Stripe’s network is far wider than mine, and where appropriate, I can trade on our organizational karma. This lets me do things which require collaboration from folks who I probably couldn’t just call in my personal capacity. An example: I can probably speculate my fingers off in HN comments about how to pitch an investor, but as a Stripe, I can collaborate directly with YC on optimizing the advice to their partners’ true desiderata in looking at companies.

The amount of time I’ve spent on low-value business administration has declined from about 10~20% of my week (really!) to functionally zero. A surprising portion of running my own businesses was contract negotiation, making sure vendors got paid, and wiring profits in time to make rent. We have people who specialize in all those things so I no longer have to. (I miss getting woken up because a server had… just kidding, I do not miss that at all.)

Leverage has a cost.

One cost is that organizations eventually reach a point where “Just get a bunch of smart people in the room and let them do whatever” ceases to cause spontaneous order and begins to cause chaos. We’re well past that point. This means that we need some sort of planning and managerial processes, and while I interact quirkily with them I do interact materially with them. That interaction is an overhead on personal productivity. It isn’t a small overhead.

The search for leverage also means occasionally having to pick projects other than the ones I’d want to do ceteris paribus. Stripe would probably let me just lock myself in a room and write for N years, but that would likely greatly underperform the theoretical limit on impact, so I sometimes end up doing work which is more pressing for the company but less personally fulfilling.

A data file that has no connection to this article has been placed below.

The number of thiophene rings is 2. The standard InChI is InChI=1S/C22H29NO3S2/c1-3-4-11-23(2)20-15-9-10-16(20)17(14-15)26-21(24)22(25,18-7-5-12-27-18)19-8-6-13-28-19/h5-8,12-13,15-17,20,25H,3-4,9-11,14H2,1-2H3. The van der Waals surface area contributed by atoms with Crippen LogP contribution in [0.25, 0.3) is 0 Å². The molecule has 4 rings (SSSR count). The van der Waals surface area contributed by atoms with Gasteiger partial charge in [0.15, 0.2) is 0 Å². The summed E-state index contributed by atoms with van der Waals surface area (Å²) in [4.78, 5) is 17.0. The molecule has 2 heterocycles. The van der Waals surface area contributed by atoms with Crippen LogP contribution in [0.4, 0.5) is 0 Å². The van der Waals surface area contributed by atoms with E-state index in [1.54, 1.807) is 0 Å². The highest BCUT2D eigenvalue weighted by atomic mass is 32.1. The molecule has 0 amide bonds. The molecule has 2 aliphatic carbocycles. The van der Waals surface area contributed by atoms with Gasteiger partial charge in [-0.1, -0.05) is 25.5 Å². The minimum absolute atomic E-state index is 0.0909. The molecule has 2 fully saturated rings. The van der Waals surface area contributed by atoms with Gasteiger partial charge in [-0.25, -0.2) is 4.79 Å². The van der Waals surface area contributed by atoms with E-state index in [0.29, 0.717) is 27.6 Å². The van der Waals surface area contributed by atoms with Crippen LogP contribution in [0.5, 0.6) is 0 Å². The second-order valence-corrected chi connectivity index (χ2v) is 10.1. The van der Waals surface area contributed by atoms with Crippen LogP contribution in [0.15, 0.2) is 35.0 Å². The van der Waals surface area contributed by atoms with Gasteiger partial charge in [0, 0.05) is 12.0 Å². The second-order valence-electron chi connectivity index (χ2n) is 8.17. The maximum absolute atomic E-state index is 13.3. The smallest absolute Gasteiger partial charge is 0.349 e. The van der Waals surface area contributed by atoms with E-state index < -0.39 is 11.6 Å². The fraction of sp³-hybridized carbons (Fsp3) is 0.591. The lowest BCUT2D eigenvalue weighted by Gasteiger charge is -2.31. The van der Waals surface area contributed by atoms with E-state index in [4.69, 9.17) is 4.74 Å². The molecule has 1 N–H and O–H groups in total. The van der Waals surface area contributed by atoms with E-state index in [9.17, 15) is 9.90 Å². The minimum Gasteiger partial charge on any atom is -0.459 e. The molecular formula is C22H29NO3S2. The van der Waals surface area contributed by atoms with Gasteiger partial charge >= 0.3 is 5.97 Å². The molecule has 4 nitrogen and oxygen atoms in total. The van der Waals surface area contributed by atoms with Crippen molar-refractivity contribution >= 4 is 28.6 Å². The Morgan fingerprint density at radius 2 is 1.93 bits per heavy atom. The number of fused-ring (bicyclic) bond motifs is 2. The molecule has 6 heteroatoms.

Do I occasionally miss doing my own thing? Yep, on at least a monthly basis, most particularly when working with entrepreneurs directly. I don’t have nearly the bandwidth to prototype anything material but I feel the siren call of it; I’m pretty sure my next adventure will be running a software business again.

I definitely feel as if being at Stripe has increased my aspirations with regards to that next business. Partly this is via exposure to a wide variety of companies in the ecosystem; entrepreneurs’ creativity never ceases to amaze me. (All else being equal, definitely choose a customer base whose creative use of what you build will surprise and delight you.) I’ve also had some time to crawl around the ducts of Internet commerce, which is a beautiful fractal described by an equation capable of summoning horrors from beyond spacetime.

Probably the single biggest change in belief I’ve had since joining is that ambition properly harnessed can be an enormously productive force in the world. This is largely informed by working with people who are extremely ambitious and yet well-grounded, both at Stripe and at our customers. There is a great, great difference between “Build a credit card processor? That’s impossible.” and “Build a credit card processor? That probably involves compliance with an enumerable set of regulations and writing a finite number of lines of code.” You want more people in your life who say the second version, probably at most margins.

Relatedly, I think I agree with Tyler Cowen that raising others’ aspirations is an effective way to increase productivity.